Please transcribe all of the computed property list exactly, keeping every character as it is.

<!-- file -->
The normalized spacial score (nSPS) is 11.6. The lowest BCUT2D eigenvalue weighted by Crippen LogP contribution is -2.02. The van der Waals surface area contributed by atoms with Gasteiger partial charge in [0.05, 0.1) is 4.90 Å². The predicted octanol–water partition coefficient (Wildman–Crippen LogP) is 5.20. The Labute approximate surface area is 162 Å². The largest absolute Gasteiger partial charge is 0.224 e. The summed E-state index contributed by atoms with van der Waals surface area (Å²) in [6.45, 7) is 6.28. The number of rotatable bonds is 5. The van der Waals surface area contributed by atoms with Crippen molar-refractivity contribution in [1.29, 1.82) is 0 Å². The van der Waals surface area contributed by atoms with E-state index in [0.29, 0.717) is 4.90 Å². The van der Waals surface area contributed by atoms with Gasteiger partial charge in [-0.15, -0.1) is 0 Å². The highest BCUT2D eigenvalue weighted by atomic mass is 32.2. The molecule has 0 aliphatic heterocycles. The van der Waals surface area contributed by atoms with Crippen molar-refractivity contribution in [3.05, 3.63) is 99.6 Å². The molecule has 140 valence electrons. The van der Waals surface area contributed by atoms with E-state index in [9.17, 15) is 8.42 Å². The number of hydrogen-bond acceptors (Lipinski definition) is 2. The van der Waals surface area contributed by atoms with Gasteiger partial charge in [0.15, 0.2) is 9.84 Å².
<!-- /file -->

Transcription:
The normalized spacial score (nSPS) is 11.6. The lowest BCUT2D eigenvalue weighted by Crippen LogP contribution is -2.02. The van der Waals surface area contributed by atoms with Gasteiger partial charge in [0.05, 0.1) is 4.90 Å². The predicted octanol–water partition coefficient (Wildman–Crippen LogP) is 5.20. The Labute approximate surface area is 162 Å². The largest absolute Gasteiger partial charge is 0.224 e. The summed E-state index contributed by atoms with van der Waals surface area (Å²) in [6.45, 7) is 6.28. The number of rotatable bonds is 5. The van der Waals surface area contributed by atoms with Crippen molar-refractivity contribution in [1.29, 1.82) is 0 Å². The van der Waals surface area contributed by atoms with E-state index in [0.29, 0.717) is 4.90 Å². The van der Waals surface area contributed by atoms with Gasteiger partial charge in [-0.15, -0.1) is 0 Å². The highest BCUT2D eigenvalue weighted by atomic mass is 32.2. The molecule has 0 aliphatic heterocycles. The van der Waals surface area contributed by atoms with Crippen molar-refractivity contribution in [3.05, 3.63) is 99.6 Å². The molecule has 140 valence electrons. The van der Waals surface area contributed by atoms with E-state index in [9.17, 15) is 8.42 Å². The number of hydrogen-bond acceptors (Lipinski definition) is 2. The van der Waals surface area contributed by atoms with Gasteiger partial charge in [0.15, 0.2) is 9.84 Å².